Turkey’s lira, bonds and stocks advanced before Recep Tayyip Erdogan takes his oath as an executive president with vastly expanded powers and announces his cabinet.
The currency appreciated as much as 0.9 percent against the dollar, supported by gains in emerging markets. President Erdogan will unveil his cabinet around 9:30 p.m. in Istanbul after he’s sworn in. He will appoint members of his cabinet, which is expected be reduced to about 16 in strength from the current 27, and has the power to appoint other high-level officials.
While the new system boosts the president’s powers and cuts those of the parliament, investors are on the lookout for cabinet members’ names that may provide clues on any future policy bias. They are waiting to see whether those with a pro-market image such as Deputy Prime Minister Mehmet Simsek and Finance Minister Naci Agbal made the cut, or if they’ll be replaced by people from Erdogan’s inner circle who prize growth over fiscal and monetary discipline.
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“With above 15 percent annual inflation and $230 billion-plus external financing needs versus $26 billion net foreign-currency reserves, the economy should need urgent measures to cope with the macro imbalances,” Global Securities analysts including Sertan Kargin wrote in a note on Monday. “Turkey’s case is no longer really about who will be in the driving seat of the economy, but whether or not challenging macro measures will be taken.”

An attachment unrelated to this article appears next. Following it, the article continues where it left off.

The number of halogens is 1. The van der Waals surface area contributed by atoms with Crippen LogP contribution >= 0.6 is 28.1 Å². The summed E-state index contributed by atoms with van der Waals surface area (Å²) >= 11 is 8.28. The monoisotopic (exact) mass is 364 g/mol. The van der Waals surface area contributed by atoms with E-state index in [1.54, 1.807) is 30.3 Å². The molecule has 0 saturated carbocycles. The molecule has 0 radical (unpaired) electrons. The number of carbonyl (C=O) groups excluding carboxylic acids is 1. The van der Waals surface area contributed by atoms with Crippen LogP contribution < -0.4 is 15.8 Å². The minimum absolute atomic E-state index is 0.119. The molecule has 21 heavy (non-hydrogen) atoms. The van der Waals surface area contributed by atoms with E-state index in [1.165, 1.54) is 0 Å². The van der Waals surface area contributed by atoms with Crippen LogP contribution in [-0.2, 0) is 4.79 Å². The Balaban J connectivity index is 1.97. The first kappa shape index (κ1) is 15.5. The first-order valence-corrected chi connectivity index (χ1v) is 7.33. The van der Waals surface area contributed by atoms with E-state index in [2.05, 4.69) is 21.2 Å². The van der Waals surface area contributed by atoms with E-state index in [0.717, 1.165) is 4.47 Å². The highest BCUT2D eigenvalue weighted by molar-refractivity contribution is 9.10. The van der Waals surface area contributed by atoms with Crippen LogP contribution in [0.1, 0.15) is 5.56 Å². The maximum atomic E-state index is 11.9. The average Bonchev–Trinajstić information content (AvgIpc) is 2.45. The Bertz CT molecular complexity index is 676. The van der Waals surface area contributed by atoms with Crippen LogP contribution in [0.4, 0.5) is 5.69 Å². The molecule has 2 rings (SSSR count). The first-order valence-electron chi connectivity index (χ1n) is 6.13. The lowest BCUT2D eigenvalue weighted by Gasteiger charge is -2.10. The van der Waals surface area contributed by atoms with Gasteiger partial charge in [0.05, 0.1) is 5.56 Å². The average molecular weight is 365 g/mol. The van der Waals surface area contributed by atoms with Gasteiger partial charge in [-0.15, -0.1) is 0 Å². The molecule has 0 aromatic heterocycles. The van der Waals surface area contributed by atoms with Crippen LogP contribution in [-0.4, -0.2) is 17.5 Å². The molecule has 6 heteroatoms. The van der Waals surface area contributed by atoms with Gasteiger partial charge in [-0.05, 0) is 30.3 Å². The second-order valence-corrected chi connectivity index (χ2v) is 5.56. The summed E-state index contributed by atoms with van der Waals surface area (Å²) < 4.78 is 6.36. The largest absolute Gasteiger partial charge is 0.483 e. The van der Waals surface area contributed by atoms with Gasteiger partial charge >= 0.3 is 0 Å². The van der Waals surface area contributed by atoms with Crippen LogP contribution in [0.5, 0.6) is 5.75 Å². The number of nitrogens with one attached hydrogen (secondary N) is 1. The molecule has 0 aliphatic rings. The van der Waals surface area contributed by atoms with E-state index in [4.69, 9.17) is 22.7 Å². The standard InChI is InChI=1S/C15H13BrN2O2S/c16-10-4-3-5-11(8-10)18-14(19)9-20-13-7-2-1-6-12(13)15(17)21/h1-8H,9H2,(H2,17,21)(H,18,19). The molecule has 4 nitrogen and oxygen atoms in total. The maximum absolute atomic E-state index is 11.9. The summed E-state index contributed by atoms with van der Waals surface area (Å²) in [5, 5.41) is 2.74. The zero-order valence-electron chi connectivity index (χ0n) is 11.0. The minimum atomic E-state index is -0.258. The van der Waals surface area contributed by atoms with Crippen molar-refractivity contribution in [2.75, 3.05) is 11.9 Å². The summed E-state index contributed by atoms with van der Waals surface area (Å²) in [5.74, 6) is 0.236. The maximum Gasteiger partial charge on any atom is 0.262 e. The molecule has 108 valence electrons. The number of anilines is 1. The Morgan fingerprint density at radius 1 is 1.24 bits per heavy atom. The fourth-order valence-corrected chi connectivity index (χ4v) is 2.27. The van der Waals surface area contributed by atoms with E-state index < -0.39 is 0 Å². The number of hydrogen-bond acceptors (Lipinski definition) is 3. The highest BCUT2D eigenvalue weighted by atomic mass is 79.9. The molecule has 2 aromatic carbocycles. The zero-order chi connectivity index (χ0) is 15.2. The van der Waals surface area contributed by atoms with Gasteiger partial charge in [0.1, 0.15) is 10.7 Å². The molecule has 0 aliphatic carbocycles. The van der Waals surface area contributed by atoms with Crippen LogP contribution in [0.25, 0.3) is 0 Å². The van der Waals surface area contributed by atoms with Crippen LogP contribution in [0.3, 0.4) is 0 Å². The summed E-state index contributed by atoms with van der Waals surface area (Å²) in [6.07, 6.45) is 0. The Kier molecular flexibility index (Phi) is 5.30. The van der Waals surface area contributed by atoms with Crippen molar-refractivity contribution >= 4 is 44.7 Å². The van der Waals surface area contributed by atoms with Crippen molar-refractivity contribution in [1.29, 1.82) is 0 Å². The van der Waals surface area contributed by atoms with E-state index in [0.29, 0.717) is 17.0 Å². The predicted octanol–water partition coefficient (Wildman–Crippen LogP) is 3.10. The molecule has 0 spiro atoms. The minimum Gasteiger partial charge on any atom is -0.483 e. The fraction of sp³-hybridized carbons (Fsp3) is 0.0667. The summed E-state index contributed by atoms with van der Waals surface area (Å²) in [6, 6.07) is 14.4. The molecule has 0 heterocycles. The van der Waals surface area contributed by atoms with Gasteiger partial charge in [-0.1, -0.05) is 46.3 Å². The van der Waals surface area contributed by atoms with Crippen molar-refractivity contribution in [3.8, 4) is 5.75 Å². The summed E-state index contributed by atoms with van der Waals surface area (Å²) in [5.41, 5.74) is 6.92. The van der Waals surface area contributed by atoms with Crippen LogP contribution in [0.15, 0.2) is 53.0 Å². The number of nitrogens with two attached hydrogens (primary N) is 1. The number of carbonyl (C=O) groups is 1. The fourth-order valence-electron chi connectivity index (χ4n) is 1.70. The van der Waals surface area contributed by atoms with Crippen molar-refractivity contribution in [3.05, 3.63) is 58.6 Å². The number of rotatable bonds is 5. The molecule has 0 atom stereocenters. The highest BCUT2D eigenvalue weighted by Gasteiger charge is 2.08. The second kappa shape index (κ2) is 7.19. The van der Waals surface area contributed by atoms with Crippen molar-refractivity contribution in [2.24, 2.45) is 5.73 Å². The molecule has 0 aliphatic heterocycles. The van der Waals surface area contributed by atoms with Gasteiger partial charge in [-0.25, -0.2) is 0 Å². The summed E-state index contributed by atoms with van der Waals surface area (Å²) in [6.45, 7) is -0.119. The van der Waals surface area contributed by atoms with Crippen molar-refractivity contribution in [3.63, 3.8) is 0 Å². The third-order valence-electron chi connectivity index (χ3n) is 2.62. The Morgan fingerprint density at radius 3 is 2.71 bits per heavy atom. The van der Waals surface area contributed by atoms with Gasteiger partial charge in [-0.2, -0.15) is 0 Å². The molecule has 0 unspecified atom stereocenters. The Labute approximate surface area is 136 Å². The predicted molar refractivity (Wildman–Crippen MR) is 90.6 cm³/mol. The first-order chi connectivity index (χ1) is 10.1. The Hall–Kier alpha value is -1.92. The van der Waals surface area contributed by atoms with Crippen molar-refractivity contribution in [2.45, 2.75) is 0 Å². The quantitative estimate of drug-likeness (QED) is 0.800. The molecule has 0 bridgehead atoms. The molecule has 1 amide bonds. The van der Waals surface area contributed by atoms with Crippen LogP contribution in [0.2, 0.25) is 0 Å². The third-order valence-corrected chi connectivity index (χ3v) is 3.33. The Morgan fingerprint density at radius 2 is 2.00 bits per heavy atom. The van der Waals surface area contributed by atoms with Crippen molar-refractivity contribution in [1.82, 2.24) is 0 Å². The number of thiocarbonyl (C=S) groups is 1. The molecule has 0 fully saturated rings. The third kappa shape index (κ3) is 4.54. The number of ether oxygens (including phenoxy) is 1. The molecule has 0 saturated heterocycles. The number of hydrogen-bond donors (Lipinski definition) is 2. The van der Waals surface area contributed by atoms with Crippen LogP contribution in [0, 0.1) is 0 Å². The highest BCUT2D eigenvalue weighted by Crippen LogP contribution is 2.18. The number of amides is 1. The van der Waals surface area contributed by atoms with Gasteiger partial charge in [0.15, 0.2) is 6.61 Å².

Erdogan has said he intents to take more control of the monetary policy once he is elected as an executive president, and has pledged to lower interest rates, putting pressure on the country’s markets ahead of the June 24 vote. His senior advisor Cemil Ertem said in late June that the names of policy makers or cabinet ministers are “meaningless” under the new system.
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“For as bad as it sounds, I must agree with” Ertem, said Cristian Maggio, head of emerging market strategy at TD Securities in London. “I think it’s all about what’s in Erdogan’s mind. That said, the usual names that are market-friendly would make the cabinet more palatable.”
The lira strengthened as much as 0.9 percent to 4.5340 per dollar as of 11:56 a.m. in Istanbul, while the benchmark Borsa Istanbul 100 Index rose 1.7 percent to rise above 100,000 points for the first time since June 4. The yield on 10-year government bonds dropped eight basis points to 17.35 percent.
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